December 27, 2020
When taking a shot on a monster bull with your bow, every yard counts. Knowing the exact flight path of your arrow and the exact distance to your target will ensure a clean, quick kill.
Rangefinder technology has been advancing quickly over the years, especially in the world of long-range rifles. For quite some time now, rifle hunters have been able to enter ballistic information into their rangefinders to receive information leading to—in theory—a perfect shot. This technology has never been used in the world of archery—that is, until now.
Leupold’s new RX-Fulldraw 4 is revolutionizing the way archers look at rangefinders. Any serious archery hunter knows that shots at extreme angles are tough and easy to miss—even when you have a rangefinder that calculates distance for angle. What sets the RX-Fulldraw 4 apart from the competition is that you can enter personalized ballistic information into the rangefinder so you receive pinpoint-accurate yardages before you take your shot.
Some of the basic features of the Fulldraw include: a max range of 1,200 yards (reflective surface), three reticle options to customize the viewfinder to your eye, a 6X magnification lens and three rangefinding settings—LOS (line of sight), TRIG (true horizontal distance), and BALL (Archer’s Advantage software ballistic calculation).
The RX-4 Fulldraw 4 has capabilities that make it a great choice for archery and rifle hunters alike. Leupold claims this rangefinder to have an effective range of 1,200 yards on a reflective target, 1,100 yards on trees, and 900 yards on an animal. These ranges are all expansive when you consider this tool was built with the archery hunter in mind.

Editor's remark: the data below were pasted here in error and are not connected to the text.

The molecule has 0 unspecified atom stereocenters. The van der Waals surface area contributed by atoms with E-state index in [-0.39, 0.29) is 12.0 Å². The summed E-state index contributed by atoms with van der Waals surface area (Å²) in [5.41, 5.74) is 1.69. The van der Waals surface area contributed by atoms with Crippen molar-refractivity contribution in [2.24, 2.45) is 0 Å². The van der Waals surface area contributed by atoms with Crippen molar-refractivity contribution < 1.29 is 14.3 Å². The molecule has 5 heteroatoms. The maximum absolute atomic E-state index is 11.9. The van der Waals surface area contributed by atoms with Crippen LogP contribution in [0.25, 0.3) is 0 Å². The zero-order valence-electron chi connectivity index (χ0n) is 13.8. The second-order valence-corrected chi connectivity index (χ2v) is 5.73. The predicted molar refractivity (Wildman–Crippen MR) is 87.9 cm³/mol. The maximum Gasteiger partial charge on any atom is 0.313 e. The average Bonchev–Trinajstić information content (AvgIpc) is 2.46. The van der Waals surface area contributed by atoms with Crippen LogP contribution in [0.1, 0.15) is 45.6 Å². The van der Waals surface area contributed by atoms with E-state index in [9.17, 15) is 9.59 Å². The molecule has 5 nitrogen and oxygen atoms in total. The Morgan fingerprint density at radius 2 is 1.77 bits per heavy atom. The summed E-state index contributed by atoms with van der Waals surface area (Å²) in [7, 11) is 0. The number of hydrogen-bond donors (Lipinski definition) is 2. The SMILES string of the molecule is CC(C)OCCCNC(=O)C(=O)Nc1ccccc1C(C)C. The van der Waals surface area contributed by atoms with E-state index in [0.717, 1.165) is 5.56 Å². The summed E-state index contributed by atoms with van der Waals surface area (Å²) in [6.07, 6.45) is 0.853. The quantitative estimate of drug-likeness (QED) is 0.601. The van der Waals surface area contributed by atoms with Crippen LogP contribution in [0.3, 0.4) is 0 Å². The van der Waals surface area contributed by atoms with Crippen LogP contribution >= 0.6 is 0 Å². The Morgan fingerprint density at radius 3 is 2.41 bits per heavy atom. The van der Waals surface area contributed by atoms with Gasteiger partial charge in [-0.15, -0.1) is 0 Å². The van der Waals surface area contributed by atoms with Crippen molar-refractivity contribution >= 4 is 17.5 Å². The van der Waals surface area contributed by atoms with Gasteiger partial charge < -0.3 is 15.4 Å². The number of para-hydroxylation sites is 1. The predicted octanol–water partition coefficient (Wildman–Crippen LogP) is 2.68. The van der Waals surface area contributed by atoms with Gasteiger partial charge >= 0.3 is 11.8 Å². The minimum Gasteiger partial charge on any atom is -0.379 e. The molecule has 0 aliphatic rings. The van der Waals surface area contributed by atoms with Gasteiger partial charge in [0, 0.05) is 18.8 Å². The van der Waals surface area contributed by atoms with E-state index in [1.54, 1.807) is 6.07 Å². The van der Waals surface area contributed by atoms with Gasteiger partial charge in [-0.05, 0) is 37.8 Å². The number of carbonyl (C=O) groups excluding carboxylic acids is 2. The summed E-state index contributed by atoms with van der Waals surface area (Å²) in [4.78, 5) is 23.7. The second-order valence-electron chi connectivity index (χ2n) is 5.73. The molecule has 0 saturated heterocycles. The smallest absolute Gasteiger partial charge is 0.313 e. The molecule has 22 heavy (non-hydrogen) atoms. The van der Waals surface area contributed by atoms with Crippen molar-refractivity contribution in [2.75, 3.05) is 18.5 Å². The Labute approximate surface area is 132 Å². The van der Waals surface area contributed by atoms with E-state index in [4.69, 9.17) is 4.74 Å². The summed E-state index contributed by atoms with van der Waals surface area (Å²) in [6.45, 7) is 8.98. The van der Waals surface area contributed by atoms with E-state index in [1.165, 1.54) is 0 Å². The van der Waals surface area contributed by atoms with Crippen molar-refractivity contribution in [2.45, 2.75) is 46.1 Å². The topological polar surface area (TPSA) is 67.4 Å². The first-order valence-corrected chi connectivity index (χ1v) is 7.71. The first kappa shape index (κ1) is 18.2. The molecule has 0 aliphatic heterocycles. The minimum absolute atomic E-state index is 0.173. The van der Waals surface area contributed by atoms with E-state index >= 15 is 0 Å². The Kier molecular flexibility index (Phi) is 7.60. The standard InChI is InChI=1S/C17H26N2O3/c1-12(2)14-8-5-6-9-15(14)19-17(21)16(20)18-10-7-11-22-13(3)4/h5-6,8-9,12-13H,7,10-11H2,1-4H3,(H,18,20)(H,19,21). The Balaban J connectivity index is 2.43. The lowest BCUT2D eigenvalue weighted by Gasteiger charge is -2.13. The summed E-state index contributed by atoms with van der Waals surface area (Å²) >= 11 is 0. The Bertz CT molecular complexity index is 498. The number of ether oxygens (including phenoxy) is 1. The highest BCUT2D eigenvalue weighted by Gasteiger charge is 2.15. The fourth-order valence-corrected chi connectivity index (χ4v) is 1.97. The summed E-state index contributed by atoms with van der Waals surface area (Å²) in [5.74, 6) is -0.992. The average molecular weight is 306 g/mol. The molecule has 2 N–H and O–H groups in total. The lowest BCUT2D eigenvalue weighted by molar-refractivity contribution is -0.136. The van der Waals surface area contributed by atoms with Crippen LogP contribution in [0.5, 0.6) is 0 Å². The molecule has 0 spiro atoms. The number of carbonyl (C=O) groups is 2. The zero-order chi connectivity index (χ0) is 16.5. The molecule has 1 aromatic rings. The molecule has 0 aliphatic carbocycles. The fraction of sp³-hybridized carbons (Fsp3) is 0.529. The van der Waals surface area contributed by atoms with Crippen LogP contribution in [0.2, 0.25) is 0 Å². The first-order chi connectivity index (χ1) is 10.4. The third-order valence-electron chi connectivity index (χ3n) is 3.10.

While testing the rangefinder, the farthest range I could bring up was 796 yards. My target was a dull-colored, dusty sagebrush. I was very impressed by this; I often range hillsides and trees while on the hunt just for personal reference when considering a stalk. With that kind of distance, I won’t hesitate to keep this rangefinder in my pouch during rifle season.
The speed of the laser is good—not the fastest, but definitely not the slowest. Leupold’s DNA (Digitally eNhanced Accuracy) system provides a quick and accurate laser. The Advanced OLED technology can be adjusted so that the display can be seen easily in any lighting.
Glass and Reticle
Clear glass makes all the difference when looking through optics. Leupold did a great job and used high-quality glass for a great viewing experience. Looking through the 6X magnified lens was comfortable, and target acquisition came easily. The 6X magnification is more than enough for the rangefinder, and the fully multicoated lens system is so clear that when using the rangefinder on an elk hunt, I found myself reaching for it, rather than my binoculars, to pick apart timber while in a calling sequence.
The rangefinder has three reticle options to fit the user’s preference: the Plus Point, reticle with Plus Point, and just a plain reticle. I prefer to use the reticle with Plus Point; it is the most appealing to my eye.
Ballistic Calculation with Archer’s Advantage
Now to the fun part. The RX-Fulldraw 4 uses specific information from your bow and arrow setup when using the ballistic setting. Once you have entered your arrow’s weight, the arrow’s speed (measured at 36 inches), and the distance from your peep to the center of your arrow while at full draw, the rangefinder will use angle compensation technology and the ballistic data to spit out a yardage that will leave your arrow tracking perfectly for the 10-ring.
I am a stickler when it comes to archery equipment. Missed shots are inherently part of hunting, but I study my equipment, practice often, and build my setup to negate any possible issues while in the field. With that said, I needed definite proof that the RX-Fulldraw 4 would live up to the promises on the box.